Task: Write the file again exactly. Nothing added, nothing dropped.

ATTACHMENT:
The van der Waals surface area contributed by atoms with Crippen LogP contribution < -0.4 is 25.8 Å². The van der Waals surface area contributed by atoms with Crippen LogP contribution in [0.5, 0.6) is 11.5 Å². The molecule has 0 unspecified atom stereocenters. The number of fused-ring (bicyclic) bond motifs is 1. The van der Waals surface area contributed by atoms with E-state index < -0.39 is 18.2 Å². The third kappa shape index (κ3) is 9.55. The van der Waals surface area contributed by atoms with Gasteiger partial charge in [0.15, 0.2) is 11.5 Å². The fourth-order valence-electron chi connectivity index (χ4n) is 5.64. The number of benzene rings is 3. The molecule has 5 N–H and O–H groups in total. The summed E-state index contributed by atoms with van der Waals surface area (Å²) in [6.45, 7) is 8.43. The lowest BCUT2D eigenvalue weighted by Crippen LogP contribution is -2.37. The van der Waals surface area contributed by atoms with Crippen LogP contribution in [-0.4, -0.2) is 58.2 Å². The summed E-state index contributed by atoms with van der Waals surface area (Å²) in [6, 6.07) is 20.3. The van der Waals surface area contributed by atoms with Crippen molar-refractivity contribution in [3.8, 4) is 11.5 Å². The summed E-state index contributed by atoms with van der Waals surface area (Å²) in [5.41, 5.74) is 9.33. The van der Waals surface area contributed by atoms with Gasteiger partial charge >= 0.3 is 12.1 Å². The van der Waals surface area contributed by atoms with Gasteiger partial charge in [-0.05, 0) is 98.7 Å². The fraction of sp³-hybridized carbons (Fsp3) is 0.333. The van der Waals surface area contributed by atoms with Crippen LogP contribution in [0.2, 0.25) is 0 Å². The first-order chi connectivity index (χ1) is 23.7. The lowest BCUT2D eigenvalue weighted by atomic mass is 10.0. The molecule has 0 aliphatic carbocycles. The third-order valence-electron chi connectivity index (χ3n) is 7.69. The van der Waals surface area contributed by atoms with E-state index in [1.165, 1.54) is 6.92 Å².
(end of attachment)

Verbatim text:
The van der Waals surface area contributed by atoms with Crippen LogP contribution < -0.4 is 25.8 Å². The van der Waals surface area contributed by atoms with Crippen LogP contribution in [0.5, 0.6) is 11.5 Å². The molecule has 0 unspecified atom stereocenters. The number of fused-ring (bicyclic) bond motifs is 1. The van der Waals surface area contributed by atoms with E-state index < -0.39 is 18.2 Å². The third kappa shape index (κ3) is 9.55. The van der Waals surface area contributed by atoms with Gasteiger partial charge in [0.15, 0.2) is 11.5 Å². The fourth-order valence-electron chi connectivity index (χ4n) is 5.64. The number of benzene rings is 3. The molecule has 5 N–H and O–H groups in total. The summed E-state index contributed by atoms with van der Waals surface area (Å²) in [6.45, 7) is 8.43. The lowest BCUT2D eigenvalue weighted by Crippen LogP contribution is -2.37. The van der Waals surface area contributed by atoms with Crippen LogP contribution in [-0.4, -0.2) is 58.2 Å². The summed E-state index contributed by atoms with van der Waals surface area (Å²) in [6, 6.07) is 20.3. The van der Waals surface area contributed by atoms with Crippen molar-refractivity contribution in [3.8, 4) is 11.5 Å². The summed E-state index contributed by atoms with van der Waals surface area (Å²) in [5.41, 5.74) is 9.33. The van der Waals surface area contributed by atoms with Gasteiger partial charge >= 0.3 is 12.1 Å². The van der Waals surface area contributed by atoms with Gasteiger partial charge in [-0.05, 0) is 98.7 Å². The fraction of sp³-hybridized carbons (Fsp3) is 0.333. The van der Waals surface area contributed by atoms with Crippen LogP contribution in [0.2, 0.25) is 0 Å². The first-order chi connectivity index (χ1) is 23.7. The lowest BCUT2D eigenvalue weighted by atomic mass is 10.0. The molecule has 0 aliphatic carbocycles. The third-order valence-electron chi connectivity index (χ3n) is 7.69. The van der Waals surface area contributed by atoms with E-state index in [1.165, 1.54) is 6.92 Å².